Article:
St. Paul to add 163 miles of bike lanes over 15 years

Cyclists can expect to get around St. Paul easier and safer in the coming years.

The St. Paul City Council updated its bike plan last week to add 163 miles of protected bike lanes over the next 15 years.

The original version of this plan was released back in 2015, and since then, 59 miles of bikeways have been built across St. Paul.

The city is now set to add another 163 miles throughout the next 15 years. This is part of their long-term goal to reach a total of 335 miles of bike lanes by 2040.

These new lanes would be either off-street, or separated from traffic by installing physical barriers.

According to the National Highway Traffic Safety Administration, more than 41,000 cyclists were injured on the roads in 2021. They also accounted for 2.2% of total traffic deaths that year.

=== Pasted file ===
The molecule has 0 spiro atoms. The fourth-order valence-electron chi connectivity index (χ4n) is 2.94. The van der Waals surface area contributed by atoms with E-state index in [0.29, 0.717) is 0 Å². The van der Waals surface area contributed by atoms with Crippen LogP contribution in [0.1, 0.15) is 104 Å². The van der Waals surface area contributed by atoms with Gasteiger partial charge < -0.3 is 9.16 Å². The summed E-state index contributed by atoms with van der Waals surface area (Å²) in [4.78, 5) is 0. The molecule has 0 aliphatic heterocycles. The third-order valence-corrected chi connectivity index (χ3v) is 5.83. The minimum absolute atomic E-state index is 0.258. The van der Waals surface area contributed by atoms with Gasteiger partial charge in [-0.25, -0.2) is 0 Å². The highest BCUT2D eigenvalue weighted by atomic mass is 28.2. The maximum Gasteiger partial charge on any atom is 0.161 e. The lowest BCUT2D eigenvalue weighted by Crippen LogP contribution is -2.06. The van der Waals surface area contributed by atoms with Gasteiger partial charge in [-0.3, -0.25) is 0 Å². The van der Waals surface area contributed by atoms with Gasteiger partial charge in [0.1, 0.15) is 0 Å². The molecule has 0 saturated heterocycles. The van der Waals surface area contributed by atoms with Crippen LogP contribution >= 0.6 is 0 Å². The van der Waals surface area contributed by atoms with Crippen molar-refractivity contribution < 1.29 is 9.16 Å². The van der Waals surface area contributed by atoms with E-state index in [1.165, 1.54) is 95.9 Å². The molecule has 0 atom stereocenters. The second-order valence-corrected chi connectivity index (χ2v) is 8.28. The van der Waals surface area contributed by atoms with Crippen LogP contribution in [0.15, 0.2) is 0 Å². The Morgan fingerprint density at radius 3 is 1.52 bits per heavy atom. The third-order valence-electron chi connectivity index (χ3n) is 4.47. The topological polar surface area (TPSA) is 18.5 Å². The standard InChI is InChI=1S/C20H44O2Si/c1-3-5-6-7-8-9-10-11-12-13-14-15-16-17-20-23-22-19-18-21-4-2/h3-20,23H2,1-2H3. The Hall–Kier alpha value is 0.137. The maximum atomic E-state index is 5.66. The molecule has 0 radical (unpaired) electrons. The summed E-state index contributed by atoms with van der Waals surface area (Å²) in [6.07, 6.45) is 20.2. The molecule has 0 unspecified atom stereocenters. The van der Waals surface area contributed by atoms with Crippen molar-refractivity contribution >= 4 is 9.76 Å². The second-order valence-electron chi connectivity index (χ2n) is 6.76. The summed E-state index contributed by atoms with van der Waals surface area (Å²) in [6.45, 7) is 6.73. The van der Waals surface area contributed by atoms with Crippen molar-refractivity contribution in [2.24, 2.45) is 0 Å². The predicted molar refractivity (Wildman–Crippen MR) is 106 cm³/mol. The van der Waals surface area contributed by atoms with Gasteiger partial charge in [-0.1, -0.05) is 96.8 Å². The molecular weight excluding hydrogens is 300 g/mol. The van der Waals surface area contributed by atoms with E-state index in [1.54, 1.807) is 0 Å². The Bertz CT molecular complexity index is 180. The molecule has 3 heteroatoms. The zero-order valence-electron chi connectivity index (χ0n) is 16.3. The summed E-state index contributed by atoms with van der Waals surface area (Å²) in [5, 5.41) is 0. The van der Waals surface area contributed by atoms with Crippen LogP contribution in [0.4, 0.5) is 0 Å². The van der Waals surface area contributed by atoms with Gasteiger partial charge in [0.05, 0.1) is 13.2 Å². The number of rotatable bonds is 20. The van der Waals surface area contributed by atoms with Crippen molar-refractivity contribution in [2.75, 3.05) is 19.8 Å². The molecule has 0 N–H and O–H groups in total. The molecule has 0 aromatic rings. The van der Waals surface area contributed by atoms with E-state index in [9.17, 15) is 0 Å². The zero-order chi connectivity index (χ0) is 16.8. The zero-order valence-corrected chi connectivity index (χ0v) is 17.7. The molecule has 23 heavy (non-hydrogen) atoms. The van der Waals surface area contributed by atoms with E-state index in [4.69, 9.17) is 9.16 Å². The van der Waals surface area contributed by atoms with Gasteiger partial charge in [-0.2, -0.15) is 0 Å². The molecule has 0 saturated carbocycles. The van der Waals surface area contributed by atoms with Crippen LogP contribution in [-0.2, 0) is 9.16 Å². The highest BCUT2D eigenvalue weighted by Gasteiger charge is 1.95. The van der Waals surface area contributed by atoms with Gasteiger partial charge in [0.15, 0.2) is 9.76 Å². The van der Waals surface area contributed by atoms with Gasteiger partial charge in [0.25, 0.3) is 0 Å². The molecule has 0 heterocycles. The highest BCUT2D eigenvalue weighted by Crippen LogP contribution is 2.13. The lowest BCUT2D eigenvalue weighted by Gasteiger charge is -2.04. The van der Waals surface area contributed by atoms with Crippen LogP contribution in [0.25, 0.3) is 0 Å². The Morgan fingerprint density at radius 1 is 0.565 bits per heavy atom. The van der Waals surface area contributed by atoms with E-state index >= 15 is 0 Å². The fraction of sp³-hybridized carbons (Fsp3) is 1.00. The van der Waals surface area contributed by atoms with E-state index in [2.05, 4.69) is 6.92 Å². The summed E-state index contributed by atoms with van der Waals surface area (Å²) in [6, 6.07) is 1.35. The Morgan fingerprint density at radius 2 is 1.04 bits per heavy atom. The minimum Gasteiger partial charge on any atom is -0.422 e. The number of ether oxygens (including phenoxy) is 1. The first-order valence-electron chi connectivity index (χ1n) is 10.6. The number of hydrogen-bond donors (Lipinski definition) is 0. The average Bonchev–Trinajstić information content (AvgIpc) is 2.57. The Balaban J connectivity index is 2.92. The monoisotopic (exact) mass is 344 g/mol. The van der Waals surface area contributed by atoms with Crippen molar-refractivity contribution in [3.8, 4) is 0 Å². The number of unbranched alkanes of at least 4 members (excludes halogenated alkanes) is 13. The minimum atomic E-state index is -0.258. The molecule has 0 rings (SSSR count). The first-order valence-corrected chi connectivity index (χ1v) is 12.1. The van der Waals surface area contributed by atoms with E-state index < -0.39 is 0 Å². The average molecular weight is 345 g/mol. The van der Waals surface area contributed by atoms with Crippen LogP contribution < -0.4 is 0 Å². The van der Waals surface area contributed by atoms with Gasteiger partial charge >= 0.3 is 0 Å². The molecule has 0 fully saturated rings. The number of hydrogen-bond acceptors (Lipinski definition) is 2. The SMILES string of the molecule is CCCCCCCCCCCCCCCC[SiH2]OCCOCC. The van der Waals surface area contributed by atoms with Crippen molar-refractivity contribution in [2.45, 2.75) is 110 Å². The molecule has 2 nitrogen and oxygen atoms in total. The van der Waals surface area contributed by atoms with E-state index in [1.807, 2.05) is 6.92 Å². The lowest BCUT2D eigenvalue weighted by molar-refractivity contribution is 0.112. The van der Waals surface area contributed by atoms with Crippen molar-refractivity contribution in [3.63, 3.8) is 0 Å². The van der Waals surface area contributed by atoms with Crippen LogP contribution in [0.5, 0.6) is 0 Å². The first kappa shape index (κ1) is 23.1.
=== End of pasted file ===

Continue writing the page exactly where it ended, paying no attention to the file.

St. Paul's senior city planner says adding these protective lanes is also partly in response to this nationwide trend of serious injuries and fatalities involving pedestrians.

"A lot of people are out there who want to bike more, but maybe don't feel comfortable or safe biking when all they have is just like a painted line," said St. Paul City Planner Jimmy Shoemaker. "You know, that's a bike lane. A lot of people don't feel safe just biking and traffic in a bike lane so separated spaces are exciting because we think and the industry thinks and other cities think that that will attract new people to biking."

The project is only in the beginning stages right now.

The first five years will include lots of work being done to streets, sewers and sidewalks.

City workers and planners will then look at recommendations on the bike plan and start getting the community involved.